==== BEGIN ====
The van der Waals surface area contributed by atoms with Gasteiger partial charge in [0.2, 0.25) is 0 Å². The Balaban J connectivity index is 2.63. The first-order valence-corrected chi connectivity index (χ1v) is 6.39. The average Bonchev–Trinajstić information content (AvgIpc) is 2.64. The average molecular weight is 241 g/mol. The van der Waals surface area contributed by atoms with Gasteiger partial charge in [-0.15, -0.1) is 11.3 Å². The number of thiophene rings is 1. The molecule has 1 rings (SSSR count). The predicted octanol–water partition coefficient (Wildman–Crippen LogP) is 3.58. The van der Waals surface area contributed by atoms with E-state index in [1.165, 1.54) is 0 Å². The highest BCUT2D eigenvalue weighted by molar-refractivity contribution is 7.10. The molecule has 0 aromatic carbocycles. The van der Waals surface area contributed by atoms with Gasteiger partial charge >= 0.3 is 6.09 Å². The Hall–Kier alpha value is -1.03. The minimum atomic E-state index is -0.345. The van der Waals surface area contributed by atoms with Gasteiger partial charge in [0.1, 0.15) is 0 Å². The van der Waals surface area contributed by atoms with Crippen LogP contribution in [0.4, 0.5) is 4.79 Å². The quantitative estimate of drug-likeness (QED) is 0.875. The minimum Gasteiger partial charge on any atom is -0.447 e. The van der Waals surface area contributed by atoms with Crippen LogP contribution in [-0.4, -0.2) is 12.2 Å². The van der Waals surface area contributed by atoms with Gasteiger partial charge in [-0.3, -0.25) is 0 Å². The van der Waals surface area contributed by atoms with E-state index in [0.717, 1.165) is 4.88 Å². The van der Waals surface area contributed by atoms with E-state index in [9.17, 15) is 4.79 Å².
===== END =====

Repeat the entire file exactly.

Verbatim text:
The van der Waals surface area contributed by atoms with Gasteiger partial charge in [0.2, 0.25) is 0 Å². The Balaban J connectivity index is 2.63. The first-order valence-corrected chi connectivity index (χ1v) is 6.39. The average Bonchev–Trinajstić information content (AvgIpc) is 2.64. The average molecular weight is 241 g/mol. The van der Waals surface area contributed by atoms with Gasteiger partial charge in [-0.15, -0.1) is 11.3 Å². The number of thiophene rings is 1. The molecule has 1 rings (SSSR count). The predicted octanol–water partition coefficient (Wildman–Crippen LogP) is 3.58. The van der Waals surface area contributed by atoms with E-state index in [1.165, 1.54) is 0 Å². The highest BCUT2D eigenvalue weighted by molar-refractivity contribution is 7.10. The molecule has 0 aromatic carbocycles. The van der Waals surface area contributed by atoms with Gasteiger partial charge >= 0.3 is 6.09 Å². The Hall–Kier alpha value is -1.03. The minimum atomic E-state index is -0.345. The van der Waals surface area contributed by atoms with Gasteiger partial charge in [0.1, 0.15) is 0 Å². The van der Waals surface area contributed by atoms with Crippen LogP contribution in [0.4, 0.5) is 4.79 Å². The quantitative estimate of drug-likeness (QED) is 0.875. The minimum Gasteiger partial charge on any atom is -0.447 e. The van der Waals surface area contributed by atoms with Crippen LogP contribution in [-0.4, -0.2) is 12.2 Å². The van der Waals surface area contributed by atoms with Gasteiger partial charge in [-0.3, -0.25) is 0 Å². The van der Waals surface area contributed by atoms with E-state index in [0.717, 1.165) is 4.88 Å². The van der Waals surface area contributed by atoms with E-state index in [9.17, 15) is 4.79 Å².